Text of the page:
Cybersecurity is a critical but often misunderstood aspect of companies’ technology infrastructures. Here’s how business and technology leaders can ensure that important corporate assets remain safe.
Hit or myth? Understanding the true costs and impact of cybersecurity programs
Companies are using all kinds of sophisticated technologies and techniques to protect critical business assets. But the most important factor in any cybersecurity program is trust. It undergirds all the decisions executives make about tools, talent, and processes. Based on our observations, however, trust is generally lacking in many organizations’ cybersecurity initiatives—in part, because of competing agendas.
Senior business leaders and the board may see cybersecurity as a priority only when an intrusion occurs, for instance, while the chief security officer and his team view security as an everyday priority, as even the most routine website transactions present potential holes to be exploited. This lack of trust gives rise to common myths about cybersecurity—for instance, about the types of threats that are most relevant, the amount of spending required to protect critical data, and even about which data sets are most at risk. Perceptions become facts, trust erodes further, and cybersecurity programs end up being less successful than they could be.
If incidence of breaches has been light, for instance, business leaders may tighten the reins on the cybersecurity budget until the CIO or other cybersecurity leaders prove the need for further investment in controls— perhaps opening themselves up to attack. Conversely, if threats have been documented frequently, business leaders may reflexively decide to overspend on new technologies without understanding that there are other, nontechnical remedies to keep data and other corporate assets safe.
Separating myths from facts
Based on our work with companies across industries and geographies, we’ve observed that business and cybersecurity leaders fall under the sway of four core myths when discussing or developing protection programs for corporate assets.
- Myth 1: All assets in the organization must be protected the same way
Not all data are created with equal value. The customer data associated with a bank’s credit-card program or a retailer’s loyalty-card program are of greater value than the generic invoice numbers and policy documents that companies generate in-house.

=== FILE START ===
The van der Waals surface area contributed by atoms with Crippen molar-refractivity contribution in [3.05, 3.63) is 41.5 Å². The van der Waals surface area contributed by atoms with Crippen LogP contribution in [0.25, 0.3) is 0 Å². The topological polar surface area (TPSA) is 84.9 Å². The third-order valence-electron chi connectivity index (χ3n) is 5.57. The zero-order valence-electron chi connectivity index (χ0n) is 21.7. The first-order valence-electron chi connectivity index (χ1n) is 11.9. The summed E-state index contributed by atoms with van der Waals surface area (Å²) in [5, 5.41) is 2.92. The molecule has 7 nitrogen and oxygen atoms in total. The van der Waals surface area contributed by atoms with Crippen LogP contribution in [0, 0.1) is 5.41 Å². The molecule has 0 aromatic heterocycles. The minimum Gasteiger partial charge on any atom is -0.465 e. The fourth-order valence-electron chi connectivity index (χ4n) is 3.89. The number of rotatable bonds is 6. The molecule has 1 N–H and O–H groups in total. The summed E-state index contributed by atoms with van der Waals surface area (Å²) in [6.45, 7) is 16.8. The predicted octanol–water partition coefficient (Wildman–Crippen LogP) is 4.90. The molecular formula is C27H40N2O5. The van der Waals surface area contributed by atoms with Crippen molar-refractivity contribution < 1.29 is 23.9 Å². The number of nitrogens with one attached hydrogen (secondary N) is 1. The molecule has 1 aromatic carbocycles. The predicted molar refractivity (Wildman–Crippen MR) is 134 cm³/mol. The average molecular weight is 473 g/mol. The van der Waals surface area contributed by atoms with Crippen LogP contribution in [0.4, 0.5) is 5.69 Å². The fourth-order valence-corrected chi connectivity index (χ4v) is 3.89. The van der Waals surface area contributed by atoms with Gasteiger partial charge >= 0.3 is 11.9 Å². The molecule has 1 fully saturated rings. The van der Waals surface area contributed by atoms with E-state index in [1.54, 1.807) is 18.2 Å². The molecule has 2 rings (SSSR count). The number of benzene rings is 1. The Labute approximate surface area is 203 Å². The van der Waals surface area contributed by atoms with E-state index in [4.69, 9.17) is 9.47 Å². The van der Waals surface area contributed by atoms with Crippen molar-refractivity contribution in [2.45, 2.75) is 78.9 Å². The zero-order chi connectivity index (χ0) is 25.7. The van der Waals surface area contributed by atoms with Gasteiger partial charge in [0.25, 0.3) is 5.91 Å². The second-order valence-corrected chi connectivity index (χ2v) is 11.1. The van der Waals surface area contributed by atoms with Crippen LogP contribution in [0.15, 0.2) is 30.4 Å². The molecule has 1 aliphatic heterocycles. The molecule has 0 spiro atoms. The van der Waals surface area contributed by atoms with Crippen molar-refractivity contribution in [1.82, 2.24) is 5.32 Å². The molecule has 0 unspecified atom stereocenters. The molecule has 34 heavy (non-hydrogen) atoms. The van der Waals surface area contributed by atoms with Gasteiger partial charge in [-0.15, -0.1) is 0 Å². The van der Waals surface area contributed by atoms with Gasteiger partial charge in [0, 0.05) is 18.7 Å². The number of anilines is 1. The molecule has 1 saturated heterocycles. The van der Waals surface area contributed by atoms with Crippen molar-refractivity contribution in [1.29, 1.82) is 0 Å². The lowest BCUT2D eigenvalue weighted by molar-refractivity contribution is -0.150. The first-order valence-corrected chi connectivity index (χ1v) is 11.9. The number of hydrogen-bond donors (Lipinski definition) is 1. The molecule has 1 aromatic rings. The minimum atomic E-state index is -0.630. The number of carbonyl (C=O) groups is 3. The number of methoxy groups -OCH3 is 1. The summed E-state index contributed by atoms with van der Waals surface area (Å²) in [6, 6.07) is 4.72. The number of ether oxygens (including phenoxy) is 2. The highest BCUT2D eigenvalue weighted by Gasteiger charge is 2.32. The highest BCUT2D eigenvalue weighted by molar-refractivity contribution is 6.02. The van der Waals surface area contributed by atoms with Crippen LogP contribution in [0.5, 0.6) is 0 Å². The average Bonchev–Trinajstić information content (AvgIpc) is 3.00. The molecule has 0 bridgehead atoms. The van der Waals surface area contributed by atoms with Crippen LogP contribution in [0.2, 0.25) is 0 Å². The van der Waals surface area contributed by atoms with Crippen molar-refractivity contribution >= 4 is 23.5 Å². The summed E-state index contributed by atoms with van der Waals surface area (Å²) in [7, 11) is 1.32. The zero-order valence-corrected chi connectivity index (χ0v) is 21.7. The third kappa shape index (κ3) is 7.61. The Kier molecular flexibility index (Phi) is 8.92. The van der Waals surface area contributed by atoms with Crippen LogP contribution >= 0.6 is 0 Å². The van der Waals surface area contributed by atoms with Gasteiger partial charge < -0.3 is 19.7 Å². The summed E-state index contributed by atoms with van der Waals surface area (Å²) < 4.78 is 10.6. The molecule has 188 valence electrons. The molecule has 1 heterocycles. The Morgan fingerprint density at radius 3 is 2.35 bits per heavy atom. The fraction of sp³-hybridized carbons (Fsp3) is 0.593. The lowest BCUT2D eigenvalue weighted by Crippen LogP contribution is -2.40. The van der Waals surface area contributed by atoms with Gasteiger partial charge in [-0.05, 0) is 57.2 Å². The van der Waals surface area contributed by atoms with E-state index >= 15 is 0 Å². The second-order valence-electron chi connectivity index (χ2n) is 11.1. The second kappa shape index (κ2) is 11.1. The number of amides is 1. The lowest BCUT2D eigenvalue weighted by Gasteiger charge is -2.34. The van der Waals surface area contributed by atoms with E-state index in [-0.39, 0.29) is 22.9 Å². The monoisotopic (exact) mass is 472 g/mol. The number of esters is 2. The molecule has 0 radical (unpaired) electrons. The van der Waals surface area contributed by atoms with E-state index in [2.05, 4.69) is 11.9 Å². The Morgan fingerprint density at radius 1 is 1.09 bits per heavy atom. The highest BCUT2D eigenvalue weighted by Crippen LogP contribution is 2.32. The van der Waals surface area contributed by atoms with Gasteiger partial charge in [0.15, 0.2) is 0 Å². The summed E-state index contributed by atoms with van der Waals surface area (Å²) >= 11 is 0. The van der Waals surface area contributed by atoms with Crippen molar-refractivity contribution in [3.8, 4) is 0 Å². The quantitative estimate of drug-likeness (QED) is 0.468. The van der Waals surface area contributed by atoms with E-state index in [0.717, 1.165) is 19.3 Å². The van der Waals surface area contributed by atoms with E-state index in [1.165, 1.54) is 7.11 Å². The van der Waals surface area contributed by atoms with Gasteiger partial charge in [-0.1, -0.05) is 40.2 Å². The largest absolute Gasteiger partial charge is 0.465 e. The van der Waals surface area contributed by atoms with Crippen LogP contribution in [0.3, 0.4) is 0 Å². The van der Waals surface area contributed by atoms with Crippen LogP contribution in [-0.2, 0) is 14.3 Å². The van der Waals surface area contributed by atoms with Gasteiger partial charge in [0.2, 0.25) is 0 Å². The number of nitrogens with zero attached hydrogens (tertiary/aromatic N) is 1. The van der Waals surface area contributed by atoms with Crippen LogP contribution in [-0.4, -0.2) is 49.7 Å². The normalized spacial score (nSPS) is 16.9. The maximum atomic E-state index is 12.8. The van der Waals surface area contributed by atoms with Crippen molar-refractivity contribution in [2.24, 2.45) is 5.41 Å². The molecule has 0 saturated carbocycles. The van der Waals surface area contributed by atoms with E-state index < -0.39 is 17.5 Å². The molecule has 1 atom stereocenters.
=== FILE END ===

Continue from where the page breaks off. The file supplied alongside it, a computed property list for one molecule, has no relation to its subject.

- Myth 2: The more we spend, the more secure we will be
According to our research, there is no direct correlation between spending on cybersecurity (as a proportion of total IT spending) and success of a company’s cybersecurity program.
- Myth 3: External hackers are the only threat to corporate assets
It is true that threats from outside the company are a huge concern for cybersecurity teams, but there are significant threats inside corporate walls as well.
- Myth 4: The more advanced our technology, the more secure we are
It is true that cybersecurity teams often use powerful, cutting-edge technologies to protect data and other corporate assets. But it is also true that many threats can be mitigated using less-advanced methods.
Building a culture of resilience
Rather than perpetuate myths, business and cybersecurity leaders should focus on bridging the trust gaps that exist between them. We believe most companies can do that when technology and business leaders jointly train their attention on two main issues of control: how to manage trade-offs associated with cybersecurity, and how to discuss cybersecurity issues and protocols more effectively.
How do we manage trade-offs?
Technology professionals have a role to play in reeducating the C-suite about best practices in cybersecurity spending—specifically, illustrating for them why a tiered approach to cybersecurity may be more effective than blanket coverage for all. The budget cannot grow and shrink depending on whether the company recently suffered a system intrusion.
A new posture for cybersecurity in a networked world
Until recently, financial firms and governments were the primary targets of cyberattacks. Today, with every company hooking up more and more of their business to the Internet, the threat is now universal. Consider the havoc wreaked by three recent events. From 2011 to 2014, energy companies in Canada, Europe, and the United States were attacked by the cyberespionage group Dragonfly. In May 2017, WannaCry ransomware held hostage public and private organizations in telecommunications, healthcare, and logistics. Also in 2017, NotPetya ransomware attacked major European companies in a wide variety of industries. And in 2018, Meltdown and Spectre were exposed as perhaps the biggest cyberthreat of all, showing that vulnerabilities are not just in software but hardware too.
Little wonder, then, that risk managers now consider cyberrisk to be the biggest threat to their business. According to a recent McKinsey survey, 75 percent of experts consider cybersecurity to be a top priority. That’s true even of industries like banking and automotive, which one might think would be preoccupied with other enormous risks that have emerged in recent years. But while awareness is building, so is confusion.
Executives are overwhelmed by the challenge. Only 16 percent say their companies are well prepared to deal with cyberrisk. The threat is only getting worse, as growth in most industries depends on new technology, such as artificial intelligence, advanced analytics, and the Internet of Things (IoT), that will bring all kinds of benefits but also expose companies and their customers to new kinds of cyberrisk, arriving in new ways.
Our experience working to protect some of the world’s largest and most sophisticated companies, and our proprietary research, have revealed three broad mandates that can help organizations transform their cybersecurity efforts.